The GMO Food Label
Having a conversation about GMOs is difficult because there is widespread ignorance and confusion around the topic.
Even medical practitioners are often left without a clue as to what GMOs are, or how to advise their patients who ask about them.
With that in mind, here are some of the things that you should let your patients know about the GMO food label.
GMO Does Not Translate to Healthy
Today’s transgenic crops actually have lower amounts of vitamins and minerals than their non-GMO counterparts.
GMO crops are not evaluated for their carcinogenic or toxic effects – The FDA does not require any safety studies on genetically engineered food because they believe that it is no different from any other type of food so long as it meets all the criteria for identity, purity and composition.
This belief is a major fallacy because genetic engineering is an imprecise technology and can cause changes in plant metabolism that may be harmful.
Genetically Modified Foods are Not New
Humans have been modifying crops for thousands of years through selective breeding or hybridization. All common varieties of corn, for example, were created by humans through cross-pollination from wild grass species called teosintes.
Up until recently, the biggest change farmers made to the characteristics of plants was by cross-breeding them with other plants to create desired traits – like making corn sweeter or more resistant to pests.
There’s No Evidence That GMO Food is Unsafe
Genetically modified foods are one of the safest forms of food on the market today.
The National Academy of Sciences has found that “no adverse health effects attributed to genetic engineering have been documented in the human population.
In fact, there’s more evidence suggesting that non-GMO foods are less safe than GMO foods.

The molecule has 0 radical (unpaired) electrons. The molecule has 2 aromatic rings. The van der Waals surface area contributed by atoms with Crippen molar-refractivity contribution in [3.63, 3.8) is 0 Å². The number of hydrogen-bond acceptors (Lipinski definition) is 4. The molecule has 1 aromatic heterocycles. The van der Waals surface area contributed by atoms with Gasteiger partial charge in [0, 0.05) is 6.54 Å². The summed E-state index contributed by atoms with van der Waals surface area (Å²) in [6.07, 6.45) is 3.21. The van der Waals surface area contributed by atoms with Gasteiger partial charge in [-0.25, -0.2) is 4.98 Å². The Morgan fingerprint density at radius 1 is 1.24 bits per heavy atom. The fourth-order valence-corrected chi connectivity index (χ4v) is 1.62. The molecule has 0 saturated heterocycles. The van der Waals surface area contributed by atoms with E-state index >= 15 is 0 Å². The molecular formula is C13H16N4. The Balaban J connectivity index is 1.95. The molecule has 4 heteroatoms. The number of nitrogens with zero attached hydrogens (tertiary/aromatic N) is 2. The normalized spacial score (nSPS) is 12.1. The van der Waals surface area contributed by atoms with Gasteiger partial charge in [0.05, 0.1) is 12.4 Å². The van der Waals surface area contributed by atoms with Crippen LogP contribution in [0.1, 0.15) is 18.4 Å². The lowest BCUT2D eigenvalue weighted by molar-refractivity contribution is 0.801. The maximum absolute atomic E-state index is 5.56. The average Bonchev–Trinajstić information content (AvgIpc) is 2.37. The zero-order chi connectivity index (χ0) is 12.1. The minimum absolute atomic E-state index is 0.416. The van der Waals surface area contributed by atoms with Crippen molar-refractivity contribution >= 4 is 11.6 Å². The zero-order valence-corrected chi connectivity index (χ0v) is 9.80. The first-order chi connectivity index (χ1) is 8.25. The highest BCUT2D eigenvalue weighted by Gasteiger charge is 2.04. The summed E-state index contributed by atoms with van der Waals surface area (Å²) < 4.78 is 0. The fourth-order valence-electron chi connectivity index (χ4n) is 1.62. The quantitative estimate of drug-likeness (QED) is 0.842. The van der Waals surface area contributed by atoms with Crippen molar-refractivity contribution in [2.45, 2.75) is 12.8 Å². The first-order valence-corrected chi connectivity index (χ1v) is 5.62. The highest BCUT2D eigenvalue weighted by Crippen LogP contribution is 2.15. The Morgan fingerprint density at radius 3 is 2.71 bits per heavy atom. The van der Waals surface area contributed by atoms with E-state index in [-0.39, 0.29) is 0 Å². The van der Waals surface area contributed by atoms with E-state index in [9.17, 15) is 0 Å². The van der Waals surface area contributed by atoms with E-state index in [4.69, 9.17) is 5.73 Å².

Most Processed Food Contains GMO Ingredients
The rapid growth of the processed food industry means that virtually any packaged food you pick up from the grocery store shelf will contain at least some genetically modified ingredients.
However, most foods with a label that states they’re “natural” or “all-natural” are not guaranteed to be GMO-free, so you’ll need to carefully read each ingredient list to ensure that you’re buying truly all-natural foods.
All GMOs are Engineered with Patents on Them
This means that seed companies can legally control farmers’ use of the seed through harsh legal tactics like lawsuits and by restricting access to future seeds.
Farmers whose crop contains patented genes can also be at risk of being sued for “using patented technology.”
This is one reason why Monsanto has sued more than 100 farmers for patent infringement; many of these farmers say they never even knew that their crops were genetically engineered.
The policy that regulates genetically modified organisms (GMOs) in our food supply is to let the industry decide whether their products are safe by not requiring any safety studies to be done before their commercialization in our food supply.
This policy is called “substantial equivalence” but has many flaws in common sense and logic, making it not so substantial after all.
GMOs are Safe to Eat
Most of the doctors I talked with said that GMOs are safe for human consumption.
They emphasized that our bodies have always been exposed to alterations in our genetic makeup through natural processes like evolution or cross-breeding.
They also noted that genetic engineering is a very precise process, which allows scientists to isolate specific genes and introduce them into the DNA of another organism, rather than messing up everything at once.
There’s not Much Research on GMOs
This isn’t because they aren’t studied — there’s just not a lot of money to be made from scientific studies on GMOs.
Big Agricultural corporations control most of the patents on GMO seeds and only they can request permission to study their effects in humans by submitting applications for “research use only” permits to the U.S. Food and Drug Administration (FDA).
The FDA has granted thousands of these permits since 1992, but those studies have been conducted by scientists who work for these companies and who often have conflicts of interest.
Food labels are designed to help us make informed choices about what we eat, but for many people, the labels can become as confusing as a game of “Where’s Waldo?”
For the average person, a quick look at their cereal box or breakfast bar reveals a list of ingredients that is so long, they might feel a sense of dread.
By letting your patients know what we have discussed here, they will be more informed about what they choose to consume.